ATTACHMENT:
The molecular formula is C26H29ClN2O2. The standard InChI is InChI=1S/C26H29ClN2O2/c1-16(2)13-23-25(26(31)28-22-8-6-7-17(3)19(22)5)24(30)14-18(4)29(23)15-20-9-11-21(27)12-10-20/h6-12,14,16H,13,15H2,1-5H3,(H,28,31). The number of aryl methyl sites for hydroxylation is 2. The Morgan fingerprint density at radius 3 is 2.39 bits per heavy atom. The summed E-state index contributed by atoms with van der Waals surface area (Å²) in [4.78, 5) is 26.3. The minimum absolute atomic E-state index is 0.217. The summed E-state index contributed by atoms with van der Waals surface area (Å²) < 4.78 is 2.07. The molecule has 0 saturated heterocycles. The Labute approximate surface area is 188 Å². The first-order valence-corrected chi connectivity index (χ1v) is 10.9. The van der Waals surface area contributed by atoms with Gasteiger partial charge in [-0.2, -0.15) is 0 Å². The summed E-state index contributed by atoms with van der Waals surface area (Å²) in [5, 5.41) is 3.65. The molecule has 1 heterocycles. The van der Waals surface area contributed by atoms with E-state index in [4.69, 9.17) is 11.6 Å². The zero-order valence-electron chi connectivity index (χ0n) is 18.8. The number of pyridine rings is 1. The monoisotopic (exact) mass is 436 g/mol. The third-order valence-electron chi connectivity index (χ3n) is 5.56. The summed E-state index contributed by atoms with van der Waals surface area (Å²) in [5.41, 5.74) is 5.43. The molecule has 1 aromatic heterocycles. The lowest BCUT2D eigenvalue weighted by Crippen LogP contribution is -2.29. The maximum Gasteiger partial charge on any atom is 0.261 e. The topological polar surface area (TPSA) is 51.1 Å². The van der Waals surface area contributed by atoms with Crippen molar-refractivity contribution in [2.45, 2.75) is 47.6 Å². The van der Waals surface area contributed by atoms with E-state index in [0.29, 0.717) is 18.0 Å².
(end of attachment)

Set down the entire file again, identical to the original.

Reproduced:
The molecular formula is C26H29ClN2O2. The standard InChI is InChI=1S/C26H29ClN2O2/c1-16(2)13-23-25(26(31)28-22-8-6-7-17(3)19(22)5)24(30)14-18(4)29(23)15-20-9-11-21(27)12-10-20/h6-12,14,16H,13,15H2,1-5H3,(H,28,31). The number of aryl methyl sites for hydroxylation is 2. The Morgan fingerprint density at radius 3 is 2.39 bits per heavy atom. The summed E-state index contributed by atoms with van der Waals surface area (Å²) in [4.78, 5) is 26.3. The minimum absolute atomic E-state index is 0.217. The summed E-state index contributed by atoms with van der Waals surface area (Å²) < 4.78 is 2.07. The molecule has 0 saturated heterocycles. The Labute approximate surface area is 188 Å². The first-order valence-corrected chi connectivity index (χ1v) is 10.9. The van der Waals surface area contributed by atoms with Gasteiger partial charge in [-0.2, -0.15) is 0 Å². The summed E-state index contributed by atoms with van der Waals surface area (Å²) in [5, 5.41) is 3.65. The molecule has 1 heterocycles. The van der Waals surface area contributed by atoms with E-state index in [4.69, 9.17) is 11.6 Å². The zero-order valence-electron chi connectivity index (χ0n) is 18.8. The number of pyridine rings is 1. The monoisotopic (exact) mass is 436 g/mol. The third-order valence-electron chi connectivity index (χ3n) is 5.56. The summed E-state index contributed by atoms with van der Waals surface area (Å²) in [5.41, 5.74) is 5.43. The molecule has 1 aromatic heterocycles. The lowest BCUT2D eigenvalue weighted by Crippen LogP contribution is -2.29. The maximum Gasteiger partial charge on any atom is 0.261 e. The topological polar surface area (TPSA) is 51.1 Å². The van der Waals surface area contributed by atoms with Crippen molar-refractivity contribution in [2.45, 2.75) is 47.6 Å². The van der Waals surface area contributed by atoms with E-state index in [0.29, 0.717) is 18.0 Å².